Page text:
Many democracies have offices and activity centers in Hong Kong, and China’s goal is clearly to cut off all external assistance and contacts for Hong Kongers. Hong Kong is no longer free and open, and it is becoming fully integrated with the rest of China.

Last month, which marked the first anniversary of the protests against a proposed extradition law, Hong Kong Secretary for Security John Lee (李家超) accused the US and Taiwan of playing a major role in the “anti-government” movement by fanning the flames and encouraging people to take to the streets.

On June 9 last year, more than 1 million people participated in the huge demonstration to protect Hong Kong and protest against the proposed extradition treaty. In Taiwan, with a population more than three times the size of Hong Kong’s, it would be difficult to get 1 million people to take to the streets together, not to mention organizing a demonstration of that magnitude in Hong Kong.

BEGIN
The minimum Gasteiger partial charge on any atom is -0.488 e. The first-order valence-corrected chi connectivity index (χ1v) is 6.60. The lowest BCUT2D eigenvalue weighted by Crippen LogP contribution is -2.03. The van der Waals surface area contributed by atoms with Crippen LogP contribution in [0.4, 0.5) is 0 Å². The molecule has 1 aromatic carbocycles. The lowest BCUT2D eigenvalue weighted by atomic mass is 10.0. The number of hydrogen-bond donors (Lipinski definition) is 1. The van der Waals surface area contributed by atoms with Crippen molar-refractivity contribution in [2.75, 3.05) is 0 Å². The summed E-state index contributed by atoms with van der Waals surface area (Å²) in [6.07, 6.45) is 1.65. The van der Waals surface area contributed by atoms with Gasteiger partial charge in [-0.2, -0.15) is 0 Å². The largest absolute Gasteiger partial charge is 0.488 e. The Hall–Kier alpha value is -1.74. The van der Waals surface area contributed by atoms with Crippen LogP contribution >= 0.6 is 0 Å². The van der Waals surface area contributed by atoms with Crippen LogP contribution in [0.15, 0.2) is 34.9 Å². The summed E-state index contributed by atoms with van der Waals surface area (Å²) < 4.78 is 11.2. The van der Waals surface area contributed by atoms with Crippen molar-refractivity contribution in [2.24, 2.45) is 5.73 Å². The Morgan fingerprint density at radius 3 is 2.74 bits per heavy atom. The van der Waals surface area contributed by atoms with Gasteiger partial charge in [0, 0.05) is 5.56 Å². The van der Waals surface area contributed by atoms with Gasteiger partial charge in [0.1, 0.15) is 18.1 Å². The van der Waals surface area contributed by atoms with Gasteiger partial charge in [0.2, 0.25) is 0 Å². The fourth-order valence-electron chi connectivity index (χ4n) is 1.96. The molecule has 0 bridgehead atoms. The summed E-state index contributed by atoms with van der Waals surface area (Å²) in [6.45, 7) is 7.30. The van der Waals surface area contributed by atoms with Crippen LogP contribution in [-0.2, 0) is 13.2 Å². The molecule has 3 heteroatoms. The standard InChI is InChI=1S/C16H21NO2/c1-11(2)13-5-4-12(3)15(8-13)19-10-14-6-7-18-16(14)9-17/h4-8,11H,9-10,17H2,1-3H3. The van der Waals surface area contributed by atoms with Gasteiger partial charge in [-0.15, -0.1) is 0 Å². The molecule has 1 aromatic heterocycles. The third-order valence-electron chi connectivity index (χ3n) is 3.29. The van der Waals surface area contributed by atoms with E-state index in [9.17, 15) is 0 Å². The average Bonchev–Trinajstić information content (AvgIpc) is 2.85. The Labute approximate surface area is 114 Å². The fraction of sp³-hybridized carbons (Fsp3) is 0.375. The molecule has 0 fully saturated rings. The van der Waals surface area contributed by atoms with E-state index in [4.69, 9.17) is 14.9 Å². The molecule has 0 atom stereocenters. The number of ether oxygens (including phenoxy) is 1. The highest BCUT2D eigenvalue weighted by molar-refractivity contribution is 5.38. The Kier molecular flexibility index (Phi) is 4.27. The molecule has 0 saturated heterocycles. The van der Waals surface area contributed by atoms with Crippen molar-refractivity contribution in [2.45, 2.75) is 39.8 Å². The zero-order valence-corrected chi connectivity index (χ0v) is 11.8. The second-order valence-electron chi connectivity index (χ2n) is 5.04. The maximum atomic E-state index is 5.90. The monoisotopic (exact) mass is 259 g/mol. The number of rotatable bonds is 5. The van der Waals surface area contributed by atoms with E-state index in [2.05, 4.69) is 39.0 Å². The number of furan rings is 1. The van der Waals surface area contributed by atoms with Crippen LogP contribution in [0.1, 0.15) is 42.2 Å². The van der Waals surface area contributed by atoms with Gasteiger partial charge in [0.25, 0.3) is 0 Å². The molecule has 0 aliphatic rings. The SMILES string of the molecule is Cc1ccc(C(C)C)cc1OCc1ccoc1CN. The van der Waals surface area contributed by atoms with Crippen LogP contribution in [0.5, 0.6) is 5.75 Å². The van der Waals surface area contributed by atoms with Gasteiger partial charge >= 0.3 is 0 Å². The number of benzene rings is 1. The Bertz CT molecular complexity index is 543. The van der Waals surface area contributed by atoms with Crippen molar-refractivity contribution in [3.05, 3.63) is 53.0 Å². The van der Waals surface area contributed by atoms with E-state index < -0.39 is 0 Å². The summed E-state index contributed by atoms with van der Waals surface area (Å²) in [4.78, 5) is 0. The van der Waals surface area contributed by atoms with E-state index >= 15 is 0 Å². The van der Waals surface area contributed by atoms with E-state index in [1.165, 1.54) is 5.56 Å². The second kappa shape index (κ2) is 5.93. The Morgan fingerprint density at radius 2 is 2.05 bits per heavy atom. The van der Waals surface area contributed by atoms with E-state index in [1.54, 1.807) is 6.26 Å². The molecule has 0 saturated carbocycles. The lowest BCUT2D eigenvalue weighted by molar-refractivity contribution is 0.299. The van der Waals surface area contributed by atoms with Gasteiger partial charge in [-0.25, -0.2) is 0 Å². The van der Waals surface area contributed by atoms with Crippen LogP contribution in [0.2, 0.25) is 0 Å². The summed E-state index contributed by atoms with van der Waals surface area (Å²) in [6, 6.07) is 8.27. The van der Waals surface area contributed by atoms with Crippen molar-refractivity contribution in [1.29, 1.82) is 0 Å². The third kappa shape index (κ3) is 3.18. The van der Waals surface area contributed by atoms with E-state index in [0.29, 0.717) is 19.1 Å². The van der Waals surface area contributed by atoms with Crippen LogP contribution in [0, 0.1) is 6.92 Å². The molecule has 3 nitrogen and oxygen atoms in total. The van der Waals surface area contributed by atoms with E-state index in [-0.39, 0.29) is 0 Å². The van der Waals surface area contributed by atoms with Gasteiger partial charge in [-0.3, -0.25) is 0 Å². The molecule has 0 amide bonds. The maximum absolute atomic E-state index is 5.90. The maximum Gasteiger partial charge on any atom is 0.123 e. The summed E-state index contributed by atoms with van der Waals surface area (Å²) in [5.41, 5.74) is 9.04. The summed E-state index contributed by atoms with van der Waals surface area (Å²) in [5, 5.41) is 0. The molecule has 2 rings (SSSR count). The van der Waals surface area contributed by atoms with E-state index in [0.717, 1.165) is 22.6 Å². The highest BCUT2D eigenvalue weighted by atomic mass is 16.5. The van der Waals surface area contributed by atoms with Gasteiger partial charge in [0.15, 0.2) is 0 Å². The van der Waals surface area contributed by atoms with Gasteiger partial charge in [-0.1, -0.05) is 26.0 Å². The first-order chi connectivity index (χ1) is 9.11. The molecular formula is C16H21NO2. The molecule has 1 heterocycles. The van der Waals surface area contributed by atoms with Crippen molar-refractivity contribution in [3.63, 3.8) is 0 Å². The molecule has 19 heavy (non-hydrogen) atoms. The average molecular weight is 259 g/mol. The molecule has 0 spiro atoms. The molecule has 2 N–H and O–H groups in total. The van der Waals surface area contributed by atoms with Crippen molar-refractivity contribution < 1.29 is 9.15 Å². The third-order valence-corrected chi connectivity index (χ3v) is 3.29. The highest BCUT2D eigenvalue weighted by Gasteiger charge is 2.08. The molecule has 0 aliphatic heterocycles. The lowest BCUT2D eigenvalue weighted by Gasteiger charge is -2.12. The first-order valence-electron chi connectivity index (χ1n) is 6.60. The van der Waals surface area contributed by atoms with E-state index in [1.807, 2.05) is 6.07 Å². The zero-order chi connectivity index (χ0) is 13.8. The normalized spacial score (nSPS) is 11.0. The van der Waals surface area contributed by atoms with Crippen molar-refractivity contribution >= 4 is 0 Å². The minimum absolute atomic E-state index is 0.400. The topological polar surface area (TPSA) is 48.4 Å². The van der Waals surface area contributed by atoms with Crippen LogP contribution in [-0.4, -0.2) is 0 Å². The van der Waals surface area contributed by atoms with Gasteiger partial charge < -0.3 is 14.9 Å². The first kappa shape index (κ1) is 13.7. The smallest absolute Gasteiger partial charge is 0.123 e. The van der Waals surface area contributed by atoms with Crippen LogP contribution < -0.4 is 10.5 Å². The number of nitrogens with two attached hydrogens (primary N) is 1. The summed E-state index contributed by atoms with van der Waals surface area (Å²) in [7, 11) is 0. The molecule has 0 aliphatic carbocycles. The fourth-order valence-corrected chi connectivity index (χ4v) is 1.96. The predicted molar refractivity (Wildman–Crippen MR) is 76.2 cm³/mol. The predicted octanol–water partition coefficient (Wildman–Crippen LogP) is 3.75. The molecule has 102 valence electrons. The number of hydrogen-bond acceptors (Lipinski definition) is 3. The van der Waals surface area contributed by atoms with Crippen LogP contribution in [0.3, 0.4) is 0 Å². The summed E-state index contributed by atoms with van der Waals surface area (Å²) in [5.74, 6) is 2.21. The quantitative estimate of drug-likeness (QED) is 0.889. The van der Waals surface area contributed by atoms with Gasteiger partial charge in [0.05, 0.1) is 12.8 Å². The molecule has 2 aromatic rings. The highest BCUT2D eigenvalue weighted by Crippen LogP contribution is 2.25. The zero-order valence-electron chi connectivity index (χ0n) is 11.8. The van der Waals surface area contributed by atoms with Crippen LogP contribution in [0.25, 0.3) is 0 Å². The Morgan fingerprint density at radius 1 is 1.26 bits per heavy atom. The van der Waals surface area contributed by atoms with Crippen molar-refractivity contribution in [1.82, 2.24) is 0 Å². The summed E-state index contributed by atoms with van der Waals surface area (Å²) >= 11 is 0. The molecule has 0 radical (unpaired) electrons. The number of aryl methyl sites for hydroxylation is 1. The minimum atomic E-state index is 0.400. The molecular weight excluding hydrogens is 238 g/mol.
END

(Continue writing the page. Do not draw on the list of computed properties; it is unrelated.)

The Hong Kong government is ignoring the Taiwanese government’s oft-stated policy of showing concern without interfering to support its argument of meddling by so-called “foreign forces.” It does so because it dances to Beijing’s tune, externalizing domestic failures and increasing the suppression of Hong Kongers.

The changes in Hong Kong are no longer focused on ending “one country, two systems.” Instead, it is all about Beijing extending its intervention in Hong Kong to the rest of the world. Since about the time of the 1997 handover, Beijing has relied on investments, population flow and other methods to bring about quantitative change in Hong Kong as a means to effect qualitative changes in its autonomous political project and mold the so-called “one country, two systems” model to its political liking.

The level of press freedom is a good measure of political freedom, and a closer look provides ample evidence that self-

censorship has increased in Hong Kong over the past 23 years. The only media outlet that still dares criticize the National Security Law is the Apple Daily, founded by businessman Jimmy Lai (黎智英).